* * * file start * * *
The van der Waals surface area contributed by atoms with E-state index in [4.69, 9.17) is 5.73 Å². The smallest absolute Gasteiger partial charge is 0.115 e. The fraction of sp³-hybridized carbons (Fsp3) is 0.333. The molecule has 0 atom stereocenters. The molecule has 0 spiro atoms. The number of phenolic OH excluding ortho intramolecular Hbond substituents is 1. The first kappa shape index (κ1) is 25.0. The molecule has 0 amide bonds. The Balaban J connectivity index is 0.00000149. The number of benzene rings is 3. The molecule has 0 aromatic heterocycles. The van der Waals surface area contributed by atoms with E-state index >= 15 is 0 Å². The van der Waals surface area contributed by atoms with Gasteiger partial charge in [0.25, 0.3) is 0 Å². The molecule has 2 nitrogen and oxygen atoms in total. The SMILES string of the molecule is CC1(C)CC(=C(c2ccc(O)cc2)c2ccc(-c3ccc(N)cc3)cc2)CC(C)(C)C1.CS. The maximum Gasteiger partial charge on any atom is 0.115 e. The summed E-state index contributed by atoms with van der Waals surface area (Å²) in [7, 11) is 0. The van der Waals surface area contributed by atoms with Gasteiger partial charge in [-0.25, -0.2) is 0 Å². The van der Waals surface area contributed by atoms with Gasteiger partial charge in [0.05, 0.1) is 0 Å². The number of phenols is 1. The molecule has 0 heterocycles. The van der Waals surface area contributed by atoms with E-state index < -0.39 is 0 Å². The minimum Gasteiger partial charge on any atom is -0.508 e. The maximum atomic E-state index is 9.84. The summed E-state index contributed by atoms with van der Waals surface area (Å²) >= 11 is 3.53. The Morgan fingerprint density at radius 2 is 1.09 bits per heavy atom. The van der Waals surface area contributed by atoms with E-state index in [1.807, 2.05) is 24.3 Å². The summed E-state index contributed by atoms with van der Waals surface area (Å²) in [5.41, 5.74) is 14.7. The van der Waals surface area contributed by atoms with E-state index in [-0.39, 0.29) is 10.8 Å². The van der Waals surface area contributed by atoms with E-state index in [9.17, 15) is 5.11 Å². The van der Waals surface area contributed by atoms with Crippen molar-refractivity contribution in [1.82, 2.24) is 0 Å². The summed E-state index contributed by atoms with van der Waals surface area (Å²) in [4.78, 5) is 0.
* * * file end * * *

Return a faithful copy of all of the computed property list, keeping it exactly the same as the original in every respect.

The van der Waals surface area contributed by atoms with E-state index in [4.69, 9.17) is 5.73 Å². The smallest absolute Gasteiger partial charge is 0.115 e. The fraction of sp³-hybridized carbons (Fsp3) is 0.333. The molecule has 0 atom stereocenters. The molecule has 0 spiro atoms. The number of phenolic OH excluding ortho intramolecular Hbond substituents is 1. The first kappa shape index (κ1) is 25.0. The molecule has 0 amide bonds. The Balaban J connectivity index is 0.00000149. The number of benzene rings is 3. The molecule has 0 aromatic heterocycles. The van der Waals surface area contributed by atoms with E-state index >= 15 is 0 Å². The van der Waals surface area contributed by atoms with Gasteiger partial charge in [0.25, 0.3) is 0 Å². The molecule has 2 nitrogen and oxygen atoms in total. The SMILES string of the molecule is CC1(C)CC(=C(c2ccc(O)cc2)c2ccc(-c3ccc(N)cc3)cc2)CC(C)(C)C1.CS. The maximum Gasteiger partial charge on any atom is 0.115 e. The summed E-state index contributed by atoms with van der Waals surface area (Å²) in [7, 11) is 0. The van der Waals surface area contributed by atoms with Gasteiger partial charge in [-0.25, -0.2) is 0 Å². The van der Waals surface area contributed by atoms with Gasteiger partial charge in [0.05, 0.1) is 0 Å². The number of phenols is 1. The molecule has 0 heterocycles. The van der Waals surface area contributed by atoms with E-state index < -0.39 is 0 Å². The minimum Gasteiger partial charge on any atom is -0.508 e. The maximum atomic E-state index is 9.84. The summed E-state index contributed by atoms with van der Waals surface area (Å²) >= 11 is 3.53. The Morgan fingerprint density at radius 2 is 1.09 bits per heavy atom. The van der Waals surface area contributed by atoms with E-state index in [1.807, 2.05) is 24.3 Å². The summed E-state index contributed by atoms with van der Waals surface area (Å²) in [5.41, 5.74) is 14.7. The van der Waals surface area contributed by atoms with E-state index in [-0.39, 0.29) is 10.8 Å². The van der Waals surface area contributed by atoms with E-state index in [9.17, 15) is 5.11 Å². The van der Waals surface area contributed by atoms with Crippen molar-refractivity contribution in [1.82, 2.24) is 0 Å². The summed E-state index contributed by atoms with van der Waals surface area (Å²) in [4.78, 5) is 0.